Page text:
ESARHADDON (ē’sar-hăd'ŏn, Ashur has given a brother). A younger son of Sennacherib, who obtained the throne of Assyria after his older brothers murdered their father (2Kgs.19.36-2Kgs.19.37; 2Chr.32.21; Isa.37.37-Isa.37.38) . His reign (681-669 b.c.) saw important political developments. He restored the city of Babylon, which his father had destroyed, and fought campaigns against the Cimmerians and other barbaric hordes from beyond the Caucasus. His main achievement was the conquest of Egypt, Assyria’s competitor for world domination.

In preparation for his Egyptian campaign, Esarhaddon subdued the Westlands. Sidon was destroyed, its inhabitants deported, its king beheaded, and a new city erected on its site. According to Ezra.4.2, Esarhaddon brought deportees into Samaria, which had already been colonized with pagans by Sargon when he destroyed it in 722 b.c. After Sidon’s fall twelve kings along the Mediterranean seacoast submitted to the Assyrians and were forced to supply wood and stone for the king’s palace in Nineveh. Among these was “Manasi king of Yaudi,” the Manasseh of the Bible. Manasseh had little choice. The Assyrian Empire had now reached its greatest power; and it appears that most of the Judean citizenry preferred peaceful submission, even with the Assyrian pagan influences now imposed on them, to constant abortive rebellion. Manasseh’s summons to appear before an Assyrian king, mentioned in 2Chr.33.11-2Chr.33.13, probably took place in the reign of Esarhaddon’s successor, Ashurbanipal.

In 671 b.c. Egypt fell to Esarhaddon. He occupied Memphis and organized Egypt into districts under princes responsible to Assyrian governors. A later Egyptian rebellion necessitated a second Assyrian campaign there, during which Esarhaddon died and Ashurbanipal his son succeeded him.

ESAR-HADDON ē’ sər hăd’ ən (אֵֽסַר־חַדֹּ֥ן, [from Akkad. Aššur-aẖ-iddin] Ashur has given a brother). King of Assyria 681-669 b.c.


The principal events of this reign are listed in the Babylonian Chronicle, the Esarhaddon Chronicle for the years 681-667 b.c., and numerous royal inscrs. Copies of his treaties with Tyre and Medean vassals have been recovered. The OT names him as son and successor to Sennacherib (2 Kings 19:37; Isa 37:38). Some would identify him with the “great and noble Osnappar” of Ezra 4:10 (see Ashurbanipal).


Sennacherib was murdered by one or more of his sons (see Adrammelech and Sharezer) in Tebet 681 b.c. (2 Kings 19:36, 37; 2 Chron 32:21; Isa 37:37, 38). This may have been in revenge for having nominated Esar-haddon, whose name implies that he was not the eldest son of the Aramean wife of Sennacherib, Naqiya-Zakutu, as crown prince. The wife of Esar-haddon (d. 673 b.c.) bore him twin sons, Ashurbanipal and Shamash-shumukin, whom in May 672 he had designated respectively crown prince of Assyria and of Babylonia, doubtless in the hope of avoiding internecine struggle similar to that experienced at his own accession. A daughter he gave in marriage to the Scythian chief Bartatua.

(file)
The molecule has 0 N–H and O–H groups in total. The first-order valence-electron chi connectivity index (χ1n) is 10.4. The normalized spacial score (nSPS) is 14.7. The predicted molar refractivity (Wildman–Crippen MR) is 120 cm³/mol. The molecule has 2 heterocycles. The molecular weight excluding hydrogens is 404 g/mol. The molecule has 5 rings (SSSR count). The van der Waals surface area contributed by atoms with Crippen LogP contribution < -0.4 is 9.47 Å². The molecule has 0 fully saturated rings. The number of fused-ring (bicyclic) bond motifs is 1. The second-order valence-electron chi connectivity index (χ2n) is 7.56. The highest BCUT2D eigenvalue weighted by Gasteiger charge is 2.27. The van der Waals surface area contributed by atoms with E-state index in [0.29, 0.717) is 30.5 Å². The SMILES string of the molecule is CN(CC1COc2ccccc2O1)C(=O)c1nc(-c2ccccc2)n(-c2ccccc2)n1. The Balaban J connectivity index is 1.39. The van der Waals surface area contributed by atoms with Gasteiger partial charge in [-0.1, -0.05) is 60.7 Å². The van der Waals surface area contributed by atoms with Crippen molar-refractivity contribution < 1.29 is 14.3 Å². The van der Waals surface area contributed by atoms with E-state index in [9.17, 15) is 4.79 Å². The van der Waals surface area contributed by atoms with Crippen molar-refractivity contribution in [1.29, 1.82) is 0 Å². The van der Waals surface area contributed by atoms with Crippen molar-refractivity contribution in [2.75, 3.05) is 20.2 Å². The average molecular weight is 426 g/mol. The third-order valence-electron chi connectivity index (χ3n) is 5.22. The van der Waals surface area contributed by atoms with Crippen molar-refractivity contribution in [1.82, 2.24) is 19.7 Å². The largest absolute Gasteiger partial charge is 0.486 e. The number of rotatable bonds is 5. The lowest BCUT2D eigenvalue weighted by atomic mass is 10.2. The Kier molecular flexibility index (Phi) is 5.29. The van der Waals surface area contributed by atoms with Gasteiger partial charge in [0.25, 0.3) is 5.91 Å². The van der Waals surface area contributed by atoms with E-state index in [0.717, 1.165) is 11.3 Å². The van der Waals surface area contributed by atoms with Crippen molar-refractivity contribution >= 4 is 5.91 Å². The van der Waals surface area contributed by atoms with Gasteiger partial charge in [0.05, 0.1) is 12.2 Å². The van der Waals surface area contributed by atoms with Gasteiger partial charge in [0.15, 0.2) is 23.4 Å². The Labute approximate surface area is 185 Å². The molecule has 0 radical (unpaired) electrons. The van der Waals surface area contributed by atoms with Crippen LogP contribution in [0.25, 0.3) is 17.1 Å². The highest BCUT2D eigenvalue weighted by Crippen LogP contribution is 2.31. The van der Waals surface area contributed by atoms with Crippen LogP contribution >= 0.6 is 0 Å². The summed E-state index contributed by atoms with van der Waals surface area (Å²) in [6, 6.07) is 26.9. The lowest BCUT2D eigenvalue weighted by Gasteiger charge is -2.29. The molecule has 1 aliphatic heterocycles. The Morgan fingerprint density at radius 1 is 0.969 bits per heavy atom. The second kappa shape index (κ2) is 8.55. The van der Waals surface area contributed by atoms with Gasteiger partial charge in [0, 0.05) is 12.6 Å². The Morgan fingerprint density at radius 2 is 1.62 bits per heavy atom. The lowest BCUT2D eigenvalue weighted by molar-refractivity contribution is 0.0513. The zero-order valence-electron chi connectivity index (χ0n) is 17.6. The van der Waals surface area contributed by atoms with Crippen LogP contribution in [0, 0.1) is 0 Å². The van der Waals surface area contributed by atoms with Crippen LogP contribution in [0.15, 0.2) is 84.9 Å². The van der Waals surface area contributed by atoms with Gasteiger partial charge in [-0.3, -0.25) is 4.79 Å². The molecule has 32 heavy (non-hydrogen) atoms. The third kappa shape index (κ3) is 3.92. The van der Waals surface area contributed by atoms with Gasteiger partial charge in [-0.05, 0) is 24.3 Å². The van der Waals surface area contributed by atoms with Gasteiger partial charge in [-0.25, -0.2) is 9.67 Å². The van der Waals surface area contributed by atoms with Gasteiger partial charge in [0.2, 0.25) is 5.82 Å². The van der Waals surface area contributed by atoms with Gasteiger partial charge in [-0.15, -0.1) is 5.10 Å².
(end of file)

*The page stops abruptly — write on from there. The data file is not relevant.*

Esar-haddon’s first task was to rally popular support, pursue the rebels into the mountains to the N, and execute the nobles who had aided them in Nineveh. This led to further operations to keep the northern trade routes open and to check the incursions of the Cimmerian tribesmen (679). In the E, the Medean chiefs were tamed by frequent raids and the imposition of vassal treaties watched over by local Assyrian garrisons. Further S, the Elamites continued to stir up the Babylonian tribes. Esar-haddon raided their territory and deported prisoners to other sites (Ezra 4:9, 10). With clever diplomacy he installed Na’id-Marduk of Bīt-Yakin, a son of the rebel Merodach-baladan, as local governor and secured long and loyal support. Esar-haddon was now free to devote his attention to Egypt, which was the source of intrigue within the Syrian and Palestinian city-states. He raided the Bit-Eden area (cf. Isa 37:12) and the Arabs (676 b.c.). Sidon was besieged and a treaty made with Ba’al of Tyre. Tribute was received from thirteen kings of the E Mediterranean islands and coast and twelve kings of the mainland including Tyre, Sidon, Edom, Moab, Gaza, Ashkelon, Ekron, Gebal, Ashdod, Beth-Ammon as well as Manasseh (Akkad. Menasi) of Judah. There is as yet no mention in the Assyrian texts of Manasseh’s deportation to Babylon (2 Chron 33:11), though Esar-haddon, who had been viceroy there while crown prince, was then engaged in reconstruction of the city after its sack by his father and may have called in tributaries to help. An 8th cent. letter found at Nineveh records “10 mana of silver sent by the men of Judah” about this time. The terms imposed by Esar-haddon on his vassals, including Manasseh, are known from texts found at Nimrud. They had to assent to Ashur as their god and to teach obedience to him and Assyria to their children. Any deviation fr om the terms was punished by the threat of invasion and deportation. It is not surprising that the prophets and historians considered his reign as more than unusually evil (2 Kings 21:9).